Software firm SparkWeave argues that keeping corporate data inside the company is better than trusting it to the public cloud.
Brent Bowlby, center, CEO, SparkWeave created the cloud computing software used by Array Services Group systems administrator Roger Lund, left and I.T. director Keith Swingle, right. Array Services Group is a call center handling debt collection and medical billing. Thursday, March 29, 2012.
Cloud computing appears to offer everything today's modern company needs: reliable, remote data storage that's faster, less expensive and just as safe as a company's own data center.
Not so, says SparkWeave, a Minneapolis tech company that portrays itself as a sort of anti-cloud computing company. Oh, and SparkWeave markets a competing service.
"It's a matter of whether I can trust the cloud," said SparkWeave CEO Brent Bowlby. "Who do you trust more with your data, someone outside your company or yourself?" He claims the computer industry's promotion of "public cloud" computing over the Internet has oversold the benefits while minimizing the pitfalls.
He's not the only one. National business surveys have shown that large U.S. corporations are not rushing to use public clouds, citing both concerns about the safety of data and cost. "The slower adoption of cloud [computing] within the U.S. and Europe reflects a greater hesitancy ... about putting mission-critical and customer data on the cloud," Forbes magazine reported last week.
Greg Potter, an analyst at market research firm In-Stat in Scottsdale, Ariz., said that companies with more than 1,000 employees, as well as most companies storing medical records, have been reluctant to risk putting their confidential corporate data in the public cloud. As a result, the rapid growth of public cloud computing has been driven mostly by smaller companies that can't afford their own data centers, he said.
Cloud computing is a form of corporate outsourcing, and is a modern term for what in the 1970s was called "computer time-sharing." Because cloud computing uses modern technology, it's more powerful, efficient and easy to use than computer time-sharing ever was.
That's because cloud computing data centers, typically run by big companies such as Amazon, Microsoft, Google and IBM, use computer equipment that is simultaneously shared by many clients, using a technique called "virtualization."
This makes it possible to scale computing power up or down rapidly, so theoretically customers pay only for the computing horsepower they need. But Bowlby argues that heavy computer users could save money by using their own data centers instead.
SparkWeave was launched more than a year ago by Bowlby, software experts Jay Groven and Macie Korte, and a financial backer who doesn't wish to be identified, Bowlby said. The firm opened its doors this spring, and hopes to have revenue of $3.5 million in 2012.
The company, based in northeast Minneapolis, applied this year for a patent on the way its software more efficiently stores data by reducing duplication of information. Bowlby, 42, has been involved in other Twin Cities start-ups, including Intradyn of Eagan, a privately owned e-mail archiving company.
SparkWeave designs private clouds for companies with 500 or more employees and figures it competes in a market with about 20,000 potential corporate customers. The cost of its software varies widely with the tasks to be performed and the number of employees at the client company. But typically the costs run about $100 per user per software application per year, Bowlby said.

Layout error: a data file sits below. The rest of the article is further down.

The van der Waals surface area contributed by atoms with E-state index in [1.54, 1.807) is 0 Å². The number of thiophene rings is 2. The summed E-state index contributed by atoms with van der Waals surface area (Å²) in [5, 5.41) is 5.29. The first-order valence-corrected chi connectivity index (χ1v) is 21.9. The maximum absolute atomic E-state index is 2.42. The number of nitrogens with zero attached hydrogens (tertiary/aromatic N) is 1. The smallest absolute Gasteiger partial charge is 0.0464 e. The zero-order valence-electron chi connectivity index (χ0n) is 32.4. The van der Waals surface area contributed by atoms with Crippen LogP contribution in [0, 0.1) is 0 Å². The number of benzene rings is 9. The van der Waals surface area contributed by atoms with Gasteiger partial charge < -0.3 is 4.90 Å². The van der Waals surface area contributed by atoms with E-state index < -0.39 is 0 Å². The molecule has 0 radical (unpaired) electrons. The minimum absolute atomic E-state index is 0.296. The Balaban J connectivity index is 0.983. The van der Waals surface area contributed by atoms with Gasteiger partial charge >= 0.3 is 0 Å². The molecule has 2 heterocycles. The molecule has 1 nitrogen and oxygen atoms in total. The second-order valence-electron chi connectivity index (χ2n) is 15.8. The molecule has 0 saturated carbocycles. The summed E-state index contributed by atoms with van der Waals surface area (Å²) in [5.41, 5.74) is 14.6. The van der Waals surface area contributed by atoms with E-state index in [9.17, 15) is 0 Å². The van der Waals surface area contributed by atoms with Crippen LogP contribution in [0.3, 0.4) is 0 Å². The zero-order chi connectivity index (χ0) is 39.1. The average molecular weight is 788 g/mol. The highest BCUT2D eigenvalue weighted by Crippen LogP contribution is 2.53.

That means the costs of SparkWeave's "private cloud" can be much lower than in a "public cloud" for firms that are heavy computer users, he said. Data will be more secure because it will never leave the client company's data center and there will be electronic audit trails for everyone who viewed the information.
That makes private cloud computing attractive for companies handling health care records or credit card information, which are subject to strict government or financial industry rules about maintaining control over data, he said.
The case for private clouds
Bil MacLeslie, president of ipHouse, a Minneapolis data center company, agrees that there are strong arguments to be made for private clouds. While his firm offers a public cloud data service, it keeps all the data within its local facilities, which means a client at least knows where the data is physically housed.
"With some of the big public clouds, you don't know whether your data is stored in Virginia or New Jersey," MacLeslie said. "All you know is that it's in the east half of the country. So being local is a selling point for us."
MacLeslie also believes that the savings of cloud computing have been oversold. Cloud computing is economical for companies that only need computing during 20 to 25 percent of their working hours, he said. If a company needs computing more often than that, it's cheaper to buy and run its own computers, he said.
One of SparkWeave's first clients is Array Services Group of Sartell, Minn., a suburb of St. Cloud. Array, which employs about 500 workers, handles credit card and patient health record information as part of its billing and collection operations for hospitals and businesses. It needed a more secure way to manage the data and exchange information with its clients, said Keith Swingle, Array's information technology director. Using a public cloud service wasn't considered sufficiently safe.
"The question is, 'Where is that data and who gets to see it?'" said Roger Lund, a senior systems administrator at Array Services Group. "If the data's stored in the Amazon public cloud, you don't know where it is. I'm not saying that Amazon isn't secure, I'm just saying you can't prove it one way or the other."
That's why SparkWeave can prosper in competition with big cloud computing firms, Bowlby said.
"At the end of day, you want to know where that data is."
Steve Alexander • 612-673-4553